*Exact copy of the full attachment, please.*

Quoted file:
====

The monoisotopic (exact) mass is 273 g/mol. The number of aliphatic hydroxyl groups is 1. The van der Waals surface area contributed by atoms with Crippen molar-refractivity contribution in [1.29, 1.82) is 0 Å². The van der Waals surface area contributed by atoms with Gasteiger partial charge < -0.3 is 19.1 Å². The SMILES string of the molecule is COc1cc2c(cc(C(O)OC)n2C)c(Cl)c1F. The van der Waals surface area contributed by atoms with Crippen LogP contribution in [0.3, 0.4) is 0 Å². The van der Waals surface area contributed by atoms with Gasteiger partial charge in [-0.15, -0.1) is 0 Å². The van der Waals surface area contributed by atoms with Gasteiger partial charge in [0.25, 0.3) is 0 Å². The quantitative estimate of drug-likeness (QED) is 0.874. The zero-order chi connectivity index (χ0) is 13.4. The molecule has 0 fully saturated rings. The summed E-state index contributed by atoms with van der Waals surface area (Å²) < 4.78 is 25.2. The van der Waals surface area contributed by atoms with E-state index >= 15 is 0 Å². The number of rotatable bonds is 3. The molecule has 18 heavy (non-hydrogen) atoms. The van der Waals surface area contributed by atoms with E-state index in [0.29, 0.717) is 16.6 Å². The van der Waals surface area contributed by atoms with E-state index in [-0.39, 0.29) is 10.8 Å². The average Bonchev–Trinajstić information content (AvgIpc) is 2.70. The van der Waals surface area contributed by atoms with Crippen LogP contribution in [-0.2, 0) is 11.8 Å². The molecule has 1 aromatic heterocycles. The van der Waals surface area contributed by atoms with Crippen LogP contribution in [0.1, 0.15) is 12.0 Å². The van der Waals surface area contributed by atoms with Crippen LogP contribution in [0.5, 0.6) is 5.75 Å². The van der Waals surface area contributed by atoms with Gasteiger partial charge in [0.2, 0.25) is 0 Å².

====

The monoisotopic (exact) mass is 273 g/mol. The number of aliphatic hydroxyl groups is 1. The van der Waals surface area contributed by atoms with Crippen molar-refractivity contribution in [1.29, 1.82) is 0 Å². The van der Waals surface area contributed by atoms with Gasteiger partial charge < -0.3 is 19.1 Å². The SMILES string of the molecule is COc1cc2c(cc(C(O)OC)n2C)c(Cl)c1F. The van der Waals surface area contributed by atoms with Crippen LogP contribution in [0.3, 0.4) is 0 Å². The van der Waals surface area contributed by atoms with Gasteiger partial charge in [-0.15, -0.1) is 0 Å². The van der Waals surface area contributed by atoms with Gasteiger partial charge in [0.25, 0.3) is 0 Å². The quantitative estimate of drug-likeness (QED) is 0.874. The zero-order chi connectivity index (χ0) is 13.4. The molecule has 0 fully saturated rings. The summed E-state index contributed by atoms with van der Waals surface area (Å²) < 4.78 is 25.2. The van der Waals surface area contributed by atoms with E-state index >= 15 is 0 Å². The number of rotatable bonds is 3. The molecule has 18 heavy (non-hydrogen) atoms. The van der Waals surface area contributed by atoms with E-state index in [0.29, 0.717) is 16.6 Å². The van der Waals surface area contributed by atoms with E-state index in [-0.39, 0.29) is 10.8 Å². The average Bonchev–Trinajstić information content (AvgIpc) is 2.70. The van der Waals surface area contributed by atoms with Crippen LogP contribution in [-0.2, 0) is 11.8 Å². The molecule has 1 aromatic heterocycles. The van der Waals surface area contributed by atoms with Crippen LogP contribution in [0.1, 0.15) is 12.0 Å². The van der Waals surface area contributed by atoms with Crippen LogP contribution in [0.5, 0.6) is 5.75 Å². The van der Waals surface area contributed by atoms with Gasteiger partial charge in [0.2, 0.25) is 0 Å².